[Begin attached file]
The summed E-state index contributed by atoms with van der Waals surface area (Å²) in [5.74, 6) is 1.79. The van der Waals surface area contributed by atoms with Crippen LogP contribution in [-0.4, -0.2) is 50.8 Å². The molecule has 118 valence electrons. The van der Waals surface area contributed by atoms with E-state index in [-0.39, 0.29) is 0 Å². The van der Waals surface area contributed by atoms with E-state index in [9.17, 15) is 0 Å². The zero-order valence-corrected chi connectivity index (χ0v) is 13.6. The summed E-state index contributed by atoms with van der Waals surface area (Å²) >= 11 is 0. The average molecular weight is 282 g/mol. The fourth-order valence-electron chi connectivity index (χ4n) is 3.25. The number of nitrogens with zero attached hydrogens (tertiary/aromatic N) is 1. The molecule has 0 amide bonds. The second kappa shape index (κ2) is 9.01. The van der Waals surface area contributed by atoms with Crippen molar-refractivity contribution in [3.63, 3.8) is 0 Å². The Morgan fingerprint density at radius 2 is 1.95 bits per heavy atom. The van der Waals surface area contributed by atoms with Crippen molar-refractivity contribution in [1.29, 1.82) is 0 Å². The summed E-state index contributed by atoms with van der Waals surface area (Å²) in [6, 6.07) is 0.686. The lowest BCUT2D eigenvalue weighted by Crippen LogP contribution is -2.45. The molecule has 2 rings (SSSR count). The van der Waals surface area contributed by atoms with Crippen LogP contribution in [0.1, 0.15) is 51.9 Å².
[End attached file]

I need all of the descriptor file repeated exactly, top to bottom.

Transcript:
The summed E-state index contributed by atoms with van der Waals surface area (Å²) in [5.74, 6) is 1.79. The van der Waals surface area contributed by atoms with Crippen LogP contribution in [-0.4, -0.2) is 50.8 Å². The molecule has 118 valence electrons. The van der Waals surface area contributed by atoms with E-state index in [-0.39, 0.29) is 0 Å². The van der Waals surface area contributed by atoms with E-state index in [9.17, 15) is 0 Å². The zero-order valence-corrected chi connectivity index (χ0v) is 13.6. The summed E-state index contributed by atoms with van der Waals surface area (Å²) >= 11 is 0. The average molecular weight is 282 g/mol. The fourth-order valence-electron chi connectivity index (χ4n) is 3.25. The number of nitrogens with zero attached hydrogens (tertiary/aromatic N) is 1. The molecule has 0 amide bonds. The second kappa shape index (κ2) is 9.01. The van der Waals surface area contributed by atoms with Crippen molar-refractivity contribution in [3.63, 3.8) is 0 Å². The Morgan fingerprint density at radius 2 is 1.95 bits per heavy atom. The van der Waals surface area contributed by atoms with Crippen molar-refractivity contribution in [1.29, 1.82) is 0 Å². The summed E-state index contributed by atoms with van der Waals surface area (Å²) in [6, 6.07) is 0.686. The lowest BCUT2D eigenvalue weighted by Crippen LogP contribution is -2.45. The molecule has 2 rings (SSSR count). The van der Waals surface area contributed by atoms with Crippen LogP contribution in [0.1, 0.15) is 51.9 Å².